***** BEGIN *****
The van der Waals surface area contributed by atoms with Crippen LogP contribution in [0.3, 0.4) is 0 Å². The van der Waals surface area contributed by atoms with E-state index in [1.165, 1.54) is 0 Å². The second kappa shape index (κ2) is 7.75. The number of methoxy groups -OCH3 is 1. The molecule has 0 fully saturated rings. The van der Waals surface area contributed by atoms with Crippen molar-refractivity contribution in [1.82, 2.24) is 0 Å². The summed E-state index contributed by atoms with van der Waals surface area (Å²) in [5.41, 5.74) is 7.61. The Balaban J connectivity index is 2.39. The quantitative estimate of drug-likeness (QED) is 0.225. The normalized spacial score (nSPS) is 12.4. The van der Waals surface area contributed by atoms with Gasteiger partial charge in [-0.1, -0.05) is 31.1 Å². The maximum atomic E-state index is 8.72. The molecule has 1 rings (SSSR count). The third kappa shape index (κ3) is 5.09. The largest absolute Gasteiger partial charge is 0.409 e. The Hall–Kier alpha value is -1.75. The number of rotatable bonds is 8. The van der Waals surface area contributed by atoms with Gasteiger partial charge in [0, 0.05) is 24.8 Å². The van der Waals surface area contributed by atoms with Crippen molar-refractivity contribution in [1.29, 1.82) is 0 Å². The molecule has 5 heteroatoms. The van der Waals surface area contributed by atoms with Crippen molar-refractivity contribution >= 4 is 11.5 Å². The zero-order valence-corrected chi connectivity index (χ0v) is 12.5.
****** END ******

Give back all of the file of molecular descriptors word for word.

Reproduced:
The van der Waals surface area contributed by atoms with Crippen LogP contribution in [0.3, 0.4) is 0 Å². The van der Waals surface area contributed by atoms with E-state index in [1.165, 1.54) is 0 Å². The second kappa shape index (κ2) is 7.75. The number of methoxy groups -OCH3 is 1. The molecule has 0 fully saturated rings. The van der Waals surface area contributed by atoms with Crippen molar-refractivity contribution in [1.82, 2.24) is 0 Å². The summed E-state index contributed by atoms with van der Waals surface area (Å²) in [5.41, 5.74) is 7.61. The Balaban J connectivity index is 2.39. The quantitative estimate of drug-likeness (QED) is 0.225. The normalized spacial score (nSPS) is 12.4. The van der Waals surface area contributed by atoms with Gasteiger partial charge in [-0.1, -0.05) is 31.1 Å². The maximum atomic E-state index is 8.72. The molecule has 1 rings (SSSR count). The third kappa shape index (κ3) is 5.09. The largest absolute Gasteiger partial charge is 0.409 e. The Hall–Kier alpha value is -1.75. The number of rotatable bonds is 8. The van der Waals surface area contributed by atoms with Gasteiger partial charge in [0, 0.05) is 24.8 Å². The van der Waals surface area contributed by atoms with Crippen molar-refractivity contribution in [1.29, 1.82) is 0 Å². The molecule has 5 heteroatoms. The van der Waals surface area contributed by atoms with Crippen molar-refractivity contribution >= 4 is 11.5 Å². The zero-order valence-corrected chi connectivity index (χ0v) is 12.5.